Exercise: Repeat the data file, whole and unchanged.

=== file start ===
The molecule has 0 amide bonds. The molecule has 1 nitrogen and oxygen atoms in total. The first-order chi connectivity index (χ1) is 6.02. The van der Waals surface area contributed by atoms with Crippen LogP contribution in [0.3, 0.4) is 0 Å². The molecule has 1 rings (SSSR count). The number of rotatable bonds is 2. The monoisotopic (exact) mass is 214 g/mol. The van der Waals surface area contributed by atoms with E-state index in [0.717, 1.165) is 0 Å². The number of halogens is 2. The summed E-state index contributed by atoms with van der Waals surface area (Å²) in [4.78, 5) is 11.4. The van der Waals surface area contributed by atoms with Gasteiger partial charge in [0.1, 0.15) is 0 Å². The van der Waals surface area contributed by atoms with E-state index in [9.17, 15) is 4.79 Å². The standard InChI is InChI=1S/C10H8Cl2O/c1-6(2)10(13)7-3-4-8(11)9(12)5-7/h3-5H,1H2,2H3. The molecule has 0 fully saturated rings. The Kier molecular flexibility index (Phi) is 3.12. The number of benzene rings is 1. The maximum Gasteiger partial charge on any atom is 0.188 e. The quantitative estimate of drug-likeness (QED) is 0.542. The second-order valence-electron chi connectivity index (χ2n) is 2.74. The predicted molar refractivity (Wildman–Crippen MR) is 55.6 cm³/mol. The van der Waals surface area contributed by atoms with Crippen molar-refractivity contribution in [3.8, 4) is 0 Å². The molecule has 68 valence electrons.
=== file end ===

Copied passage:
The molecule has 0 amide bonds. The molecule has 1 nitrogen and oxygen atoms in total. The first-order chi connectivity index (χ1) is 6.02. The van der Waals surface area contributed by atoms with Crippen LogP contribution in [0.3, 0.4) is 0 Å². The molecule has 1 rings (SSSR count). The number of rotatable bonds is 2. The monoisotopic (exact) mass is 214 g/mol. The van der Waals surface area contributed by atoms with E-state index in [0.717, 1.165) is 0 Å². The number of halogens is 2. The summed E-state index contributed by atoms with van der Waals surface area (Å²) in [4.78, 5) is 11.4. The van der Waals surface area contributed by atoms with Gasteiger partial charge in [0.1, 0.15) is 0 Å². The van der Waals surface area contributed by atoms with E-state index in [9.17, 15) is 4.79 Å². The standard InChI is InChI=1S/C10H8Cl2O/c1-6(2)10(13)7-3-4-8(11)9(12)5-7/h3-5H,1H2,2H3. The molecule has 0 fully saturated rings. The Kier molecular flexibility index (Phi) is 3.12. The number of benzene rings is 1. The maximum Gasteiger partial charge on any atom is 0.188 e. The quantitative estimate of drug-likeness (QED) is 0.542. The second-order valence-electron chi connectivity index (χ2n) is 2.74. The predicted molar refractivity (Wildman–Crippen MR) is 55.6 cm³/mol. The van der Waals surface area contributed by atoms with Crippen molar-refractivity contribution in [3.8, 4) is 0 Å². The molecule has 68 valence electrons.